Thursday, 25 September 2008

Tinkering on 't Kreng

As the weather didn’t look to promising this morning I decided to do some work on ‘t Kreng. The idea was to work on the car in the morning and take her for a drive in the afternoon. First job was to fit some bonnet pins that I have lying around for ages but never got to fitting. So after butchering a rather decent bonnet the end result looked like this;

Although the pins are pretty well located with two rather sturdy washers this is only a temporary fix. When the body will be done somewhere in the (hopefully) not too distant future the large hole in the bracket will be welded up. I also used the opportunity to get the alignment of the bonnet a bit better then it was.
With the bonnet pins in place, the original bonnet catch and release mechanism could be removed. This provides a bit of extra room at the rear of the engine to inspect and work on the coolant hoses going to the heater, rather convenient.

Next job was a small service, new oil + filter plus a check of the usual things. Going over the engine bay reminded me of the fact that since a few weeks when I returned home with the car there was always a small patch of coolant just in front of the LH front wheel. Which meant that either the coolant system is pressurising or the radiator cap is gone. A close inspection showed that the rubber seal was indeed past its prime. Luckily there is a rather large US car parts store in our little village and they provided me with a cap that fitted the TR7’s header tank perfectly. Ok it doesn’t look original but I don’t care to much about that.

As can be seen in the picture the LH suspension turret is starting to get rusty indeed. Not yet very bad, but reason enough to have the body done sooner rather than later.
And by the time I had finished with the service the afternoon rush hour was about to start, so I took my mountain bike out into the forest instead ...

Saturday, 20 September 2008

Bleedin clutch

With the gearbox under the DHC more or less sorted the gear change still wasn’t as it should be. So I decided to renew the clutch fluid, hoping that this would also expel some trapped air from the system.
So with some help from Rob we renewed the fluid and completely ruined the working of the clutch. One way or another air had got onto the system and refused to get out. As we were rather short of time I decided to leave the car there and then and return the next day.

Next day saw another failed attempt to get the air out of the system in the conventional way. In the end we concluded that this was probably caused by the fact that the clutch hose on a TR7 is rather long, as a result of which not all the air in the system gets expelled before the master cylinders reservoir needs a refill. During which time the air in the hose has more than enough time to collect at the conveniently placed high point just outside the master cylinder;

(OK, this is not a picture of the DHC, but the routing of the clutch hose is the same)

As the fluid coming out of the system was also rather dark looking I decided to put a new slave cylinder in (the master was rebuilt the last year, whereas the slave was a good used one).
Again bleeding the system proved to be quite difficult indeed, there remained some trapped air in the (top of) the hose. In the end we decided on a rather different approach: we waited a short while till the air in the system had collected at the top and then started pumping the clutch pedal several times. This revealed quite a few air bubbles in the reservoir itself and the fluid level started to drop slightly!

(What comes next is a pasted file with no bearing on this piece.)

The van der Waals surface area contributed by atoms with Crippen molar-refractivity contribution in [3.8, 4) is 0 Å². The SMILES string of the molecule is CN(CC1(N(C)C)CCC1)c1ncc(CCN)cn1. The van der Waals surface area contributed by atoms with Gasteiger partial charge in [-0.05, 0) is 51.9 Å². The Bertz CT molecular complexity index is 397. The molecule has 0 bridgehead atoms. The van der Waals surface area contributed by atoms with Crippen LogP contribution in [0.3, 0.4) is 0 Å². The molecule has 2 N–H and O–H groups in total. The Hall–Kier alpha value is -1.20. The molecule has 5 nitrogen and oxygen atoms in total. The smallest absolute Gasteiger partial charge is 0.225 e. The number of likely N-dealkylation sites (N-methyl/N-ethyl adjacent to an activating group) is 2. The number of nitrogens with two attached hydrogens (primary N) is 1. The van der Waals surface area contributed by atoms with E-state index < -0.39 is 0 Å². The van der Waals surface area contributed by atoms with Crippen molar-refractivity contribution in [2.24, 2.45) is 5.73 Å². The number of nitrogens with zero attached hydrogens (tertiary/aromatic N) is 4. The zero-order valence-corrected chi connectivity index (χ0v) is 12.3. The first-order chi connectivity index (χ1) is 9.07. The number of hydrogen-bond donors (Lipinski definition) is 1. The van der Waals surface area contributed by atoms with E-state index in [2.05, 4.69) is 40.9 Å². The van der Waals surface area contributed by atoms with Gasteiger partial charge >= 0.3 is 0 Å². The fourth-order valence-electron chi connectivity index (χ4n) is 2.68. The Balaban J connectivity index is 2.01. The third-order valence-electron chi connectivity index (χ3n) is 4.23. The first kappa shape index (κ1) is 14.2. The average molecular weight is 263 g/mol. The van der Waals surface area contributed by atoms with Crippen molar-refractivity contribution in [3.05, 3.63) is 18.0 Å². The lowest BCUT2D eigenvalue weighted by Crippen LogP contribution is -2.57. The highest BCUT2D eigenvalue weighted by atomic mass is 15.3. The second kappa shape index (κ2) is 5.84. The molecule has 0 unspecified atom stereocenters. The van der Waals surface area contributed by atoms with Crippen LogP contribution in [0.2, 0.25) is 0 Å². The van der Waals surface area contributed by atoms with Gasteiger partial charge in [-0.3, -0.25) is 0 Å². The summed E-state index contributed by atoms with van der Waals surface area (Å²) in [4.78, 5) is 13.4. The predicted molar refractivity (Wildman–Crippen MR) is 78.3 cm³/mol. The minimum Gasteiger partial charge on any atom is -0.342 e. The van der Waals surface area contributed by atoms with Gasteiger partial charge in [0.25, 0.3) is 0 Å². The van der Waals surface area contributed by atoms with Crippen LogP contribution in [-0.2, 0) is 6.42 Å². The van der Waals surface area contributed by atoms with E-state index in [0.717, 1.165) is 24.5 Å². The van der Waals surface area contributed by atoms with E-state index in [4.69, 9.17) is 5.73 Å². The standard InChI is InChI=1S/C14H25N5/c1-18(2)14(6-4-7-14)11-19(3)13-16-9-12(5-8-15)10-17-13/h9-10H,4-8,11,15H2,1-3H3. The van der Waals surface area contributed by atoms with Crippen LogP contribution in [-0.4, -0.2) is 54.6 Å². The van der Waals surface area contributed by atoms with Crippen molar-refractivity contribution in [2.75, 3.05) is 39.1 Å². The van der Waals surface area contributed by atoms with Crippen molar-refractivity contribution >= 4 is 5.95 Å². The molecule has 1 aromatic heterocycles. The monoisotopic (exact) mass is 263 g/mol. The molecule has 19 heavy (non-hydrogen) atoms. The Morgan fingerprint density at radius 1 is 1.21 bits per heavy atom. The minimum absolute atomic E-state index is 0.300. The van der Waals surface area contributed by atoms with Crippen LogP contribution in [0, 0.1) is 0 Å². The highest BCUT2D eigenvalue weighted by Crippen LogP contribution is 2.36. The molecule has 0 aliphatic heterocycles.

Due to the fact that the air collects right at the top pressing the pedal will compress the air, but it will also squeeze some fluid passed the trapped air. When the pedal is released the clutch itself will press against the slave cylinder which in its turn will move the whole (by now non pressurised) fluid column back up into the master cylinder. Every time taking small quantities of air with it into the fluid reservoir ... Five minutes later there were no more air bubbles and we again had a fully functional clutch.

Monday, 8 September 2008

Historic GP at the Nürburgring

The second weekend of August is traditional the weekend of the historic Grand Prix at the Nürburgring in the German Eiffel. Contrary to last year there was some action on the Friday. Although it was slightly wet so now and then. But at least there was some visibility ...
The best bit of action on the Friday is always a long(er) distance race for historic sports cars and saloons, which is held on the famous Nordschleife. Sadly though (from a photographers point of view) health and safety struck hard here. They erected a safety fence along the track making it rather difficult to take decent pictures, even with a focal length of 400mm ! But I managed to take some decent pictures nevertheless;

The entrance to “our” camp site, the “Fat Sausage” club.

Corvette over braking into Breidscheid.

E-type in the pouring rain coming out of Eschbach.

More rainy action.

Firing up for the Friday night BBQ and a few beers.

As a result of the beer not everyone looked at his best next morning.

Parking brake German style.

Lotus 7.

And a very nice black ‘Vette.

BRM tuned Lotus Elan.

Don’t mention the war.

Big German in a big German car and an armful of opposite lock.

Into the evening sun.

Fierce Mini battle.

Pondering or wondering what went wrong.

Nice drift.

Fire spitting TVR Griffith.

Getting rather dark during the evening race.